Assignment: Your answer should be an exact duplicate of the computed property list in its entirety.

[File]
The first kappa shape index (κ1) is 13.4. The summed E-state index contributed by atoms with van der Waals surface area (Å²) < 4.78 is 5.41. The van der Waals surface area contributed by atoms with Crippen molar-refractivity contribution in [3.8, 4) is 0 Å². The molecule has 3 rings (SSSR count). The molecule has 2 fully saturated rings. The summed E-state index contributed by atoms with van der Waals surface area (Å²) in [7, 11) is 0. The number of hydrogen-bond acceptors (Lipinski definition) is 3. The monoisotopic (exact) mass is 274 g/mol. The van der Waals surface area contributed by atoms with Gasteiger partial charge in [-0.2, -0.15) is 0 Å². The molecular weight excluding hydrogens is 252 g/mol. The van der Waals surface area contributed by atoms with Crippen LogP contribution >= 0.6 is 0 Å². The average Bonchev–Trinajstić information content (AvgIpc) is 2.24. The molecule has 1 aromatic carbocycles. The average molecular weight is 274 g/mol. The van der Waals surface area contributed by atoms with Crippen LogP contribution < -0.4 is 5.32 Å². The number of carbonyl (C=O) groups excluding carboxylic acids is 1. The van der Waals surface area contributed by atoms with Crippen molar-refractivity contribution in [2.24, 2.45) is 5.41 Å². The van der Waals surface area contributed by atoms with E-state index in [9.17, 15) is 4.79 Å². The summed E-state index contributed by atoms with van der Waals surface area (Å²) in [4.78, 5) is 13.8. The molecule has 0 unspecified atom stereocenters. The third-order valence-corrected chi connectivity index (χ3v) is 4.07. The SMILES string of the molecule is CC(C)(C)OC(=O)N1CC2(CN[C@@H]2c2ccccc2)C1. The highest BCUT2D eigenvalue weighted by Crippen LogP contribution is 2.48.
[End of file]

The first kappa shape index (κ1) is 13.4. The summed E-state index contributed by atoms with van der Waals surface area (Å²) < 4.78 is 5.41. The van der Waals surface area contributed by atoms with Crippen molar-refractivity contribution in [3.8, 4) is 0 Å². The molecule has 3 rings (SSSR count). The molecule has 2 fully saturated rings. The summed E-state index contributed by atoms with van der Waals surface area (Å²) in [7, 11) is 0. The number of hydrogen-bond acceptors (Lipinski definition) is 3. The monoisotopic (exact) mass is 274 g/mol. The van der Waals surface area contributed by atoms with Gasteiger partial charge in [-0.2, -0.15) is 0 Å². The molecular weight excluding hydrogens is 252 g/mol. The van der Waals surface area contributed by atoms with Crippen LogP contribution >= 0.6 is 0 Å². The average Bonchev–Trinajstić information content (AvgIpc) is 2.24. The molecule has 1 aromatic carbocycles. The average molecular weight is 274 g/mol. The van der Waals surface area contributed by atoms with Crippen LogP contribution < -0.4 is 5.32 Å². The number of carbonyl (C=O) groups excluding carboxylic acids is 1. The van der Waals surface area contributed by atoms with Crippen molar-refractivity contribution in [2.24, 2.45) is 5.41 Å². The van der Waals surface area contributed by atoms with E-state index in [9.17, 15) is 4.79 Å². The summed E-state index contributed by atoms with van der Waals surface area (Å²) in [4.78, 5) is 13.8. The molecule has 0 unspecified atom stereocenters. The third-order valence-corrected chi connectivity index (χ3v) is 4.07. The SMILES string of the molecule is CC(C)(C)OC(=O)N1CC2(CN[C@@H]2c2ccccc2)C1. The highest BCUT2D eigenvalue weighted by Crippen LogP contribution is 2.48.